U.S. Water News Online
SAN DIEGO -- Ocean pollution along the U.S.-Mexico border
from inadequately treated sewage will receive more scientific study
as a result of a legal settlement submitted recently to a federal
magistrate in San Diego.
The federal government will pay for $2 million worth of monitoring
and analysis under the agreement reached between the Surfrider
Foundation and the U.S. International Boundary and Water Commission.
"This settlement resolves almost two years of litigation," said
Randall Humm, a Department of Justice attorney. "It will improve
knowledge about the marine environment and help decision makers make
better decisions involving environmental protection."
The settlement, which is expected to be approved by Magistrate
Judge James Stiven, concludes a lawsuit Surfrider filed in November
1999 to force the commission to upgrade its sewage treatment at a
plant near the border.
"The studies the government will now do as part of this settlement
are what they should have done in the first place," said Rory Wicks,
a Surfrider Foundation attorney. "Two hundred million dollars has
been spent (on sewage facilities) and the beaches are still closed."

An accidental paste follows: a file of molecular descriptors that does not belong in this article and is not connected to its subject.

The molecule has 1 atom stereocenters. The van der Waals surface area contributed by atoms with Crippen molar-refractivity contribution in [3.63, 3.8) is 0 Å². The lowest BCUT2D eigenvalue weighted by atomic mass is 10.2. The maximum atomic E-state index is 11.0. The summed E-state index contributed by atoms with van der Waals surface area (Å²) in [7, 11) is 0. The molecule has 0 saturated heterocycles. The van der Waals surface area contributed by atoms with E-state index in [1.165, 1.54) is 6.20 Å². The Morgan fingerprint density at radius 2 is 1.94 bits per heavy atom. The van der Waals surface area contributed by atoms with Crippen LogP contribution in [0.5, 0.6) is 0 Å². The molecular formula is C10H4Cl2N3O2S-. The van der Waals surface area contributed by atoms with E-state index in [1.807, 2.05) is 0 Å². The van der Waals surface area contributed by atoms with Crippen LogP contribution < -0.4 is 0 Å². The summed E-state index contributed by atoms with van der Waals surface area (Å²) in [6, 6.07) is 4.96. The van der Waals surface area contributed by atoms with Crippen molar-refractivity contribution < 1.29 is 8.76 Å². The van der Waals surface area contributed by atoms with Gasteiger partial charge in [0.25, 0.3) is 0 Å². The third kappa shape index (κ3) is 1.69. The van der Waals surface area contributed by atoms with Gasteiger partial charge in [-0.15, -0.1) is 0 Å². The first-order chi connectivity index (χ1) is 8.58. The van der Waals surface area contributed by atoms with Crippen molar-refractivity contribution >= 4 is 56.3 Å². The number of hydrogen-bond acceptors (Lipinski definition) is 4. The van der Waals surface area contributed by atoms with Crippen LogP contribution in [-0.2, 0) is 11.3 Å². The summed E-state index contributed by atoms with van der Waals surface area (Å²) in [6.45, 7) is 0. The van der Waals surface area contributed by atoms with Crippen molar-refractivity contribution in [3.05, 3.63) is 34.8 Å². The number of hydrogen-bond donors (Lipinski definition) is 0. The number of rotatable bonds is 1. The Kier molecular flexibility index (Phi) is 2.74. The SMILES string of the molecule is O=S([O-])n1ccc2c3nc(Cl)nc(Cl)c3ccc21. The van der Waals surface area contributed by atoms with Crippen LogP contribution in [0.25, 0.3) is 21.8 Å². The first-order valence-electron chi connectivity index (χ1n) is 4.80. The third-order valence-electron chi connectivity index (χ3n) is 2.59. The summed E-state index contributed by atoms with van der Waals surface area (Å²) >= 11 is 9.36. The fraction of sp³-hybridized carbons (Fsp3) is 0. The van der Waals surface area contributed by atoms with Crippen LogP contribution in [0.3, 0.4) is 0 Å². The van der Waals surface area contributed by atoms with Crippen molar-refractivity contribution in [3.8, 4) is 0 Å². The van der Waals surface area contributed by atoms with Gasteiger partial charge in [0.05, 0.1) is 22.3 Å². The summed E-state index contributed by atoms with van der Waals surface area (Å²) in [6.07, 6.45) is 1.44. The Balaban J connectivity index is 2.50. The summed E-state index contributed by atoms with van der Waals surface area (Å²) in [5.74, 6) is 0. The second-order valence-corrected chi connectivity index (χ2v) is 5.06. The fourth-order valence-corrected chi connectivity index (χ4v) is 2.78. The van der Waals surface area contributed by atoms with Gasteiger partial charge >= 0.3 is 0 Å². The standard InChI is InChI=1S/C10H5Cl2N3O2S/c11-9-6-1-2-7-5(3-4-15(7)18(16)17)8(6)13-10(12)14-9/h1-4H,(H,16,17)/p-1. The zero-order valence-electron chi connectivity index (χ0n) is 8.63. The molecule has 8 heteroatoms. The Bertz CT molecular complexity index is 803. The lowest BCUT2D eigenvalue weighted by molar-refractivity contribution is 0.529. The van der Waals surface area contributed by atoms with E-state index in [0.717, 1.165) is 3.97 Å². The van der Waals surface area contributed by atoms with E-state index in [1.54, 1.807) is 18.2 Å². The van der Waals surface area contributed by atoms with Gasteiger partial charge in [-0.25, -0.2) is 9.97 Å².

The commission's plant, which treats sewage from Mexico, has been
in constant violation of its state permit and the federal Clean Water
Act since the South Bay ocean outfall pipe became operational in
January 1999, according to officials.
The outfall discharges treated sewage, or effluent, approximately
3 1/2 miles offshore of Imperial Beach. The problem is that the
effluent doesn't meet state or federal standards and contains
contaminants that could harm humans and marine life.
"In building the border sewage plant and the South Bay outfall,
the federal government assumed the source of bacteria was the Tijuana
River," Wicks said. "Then they were surprised when the beaches
continued to be closed from high bacteria after the outfall came on
Surfrider sued to force the government to upgrade to secondary
treatment and to have independent ocean monitoring to ensure the
effluent isn't harming kelp beds or reaching South Bay beaches.
Under the settlement, only the latter is required. However, the
state recently filed its own lawsuit to compel the federal government
to upgrade to secondary treatment, a process that removes more
bacteria and solids than the current primary treatment level.
"The settlement doesn't directly affect our case and we will be
pursuing our action" to establish a deadline for the commission to
upgrade to secondary treatment, said Sandra Michioku, spokeswoman for
the state Attorney General's Office.
Beaches in Imperial Beach were closed 39 days in 2000 due to high
bacteria contamination. Experts believe the bacteria is coming
primarily from the Tijuana River, but environmentalists suspect that
ocean currents could be pushing contamination ashore from either the
U.S. outfall or Mexican sewage discharged at the shoreline at Punta
Banderas just south of the border.
"We certainly welcome any additional information that will give us
a better picture of what's happening," said Mayda Winter, an Imperial
Beach City Councilwoman.
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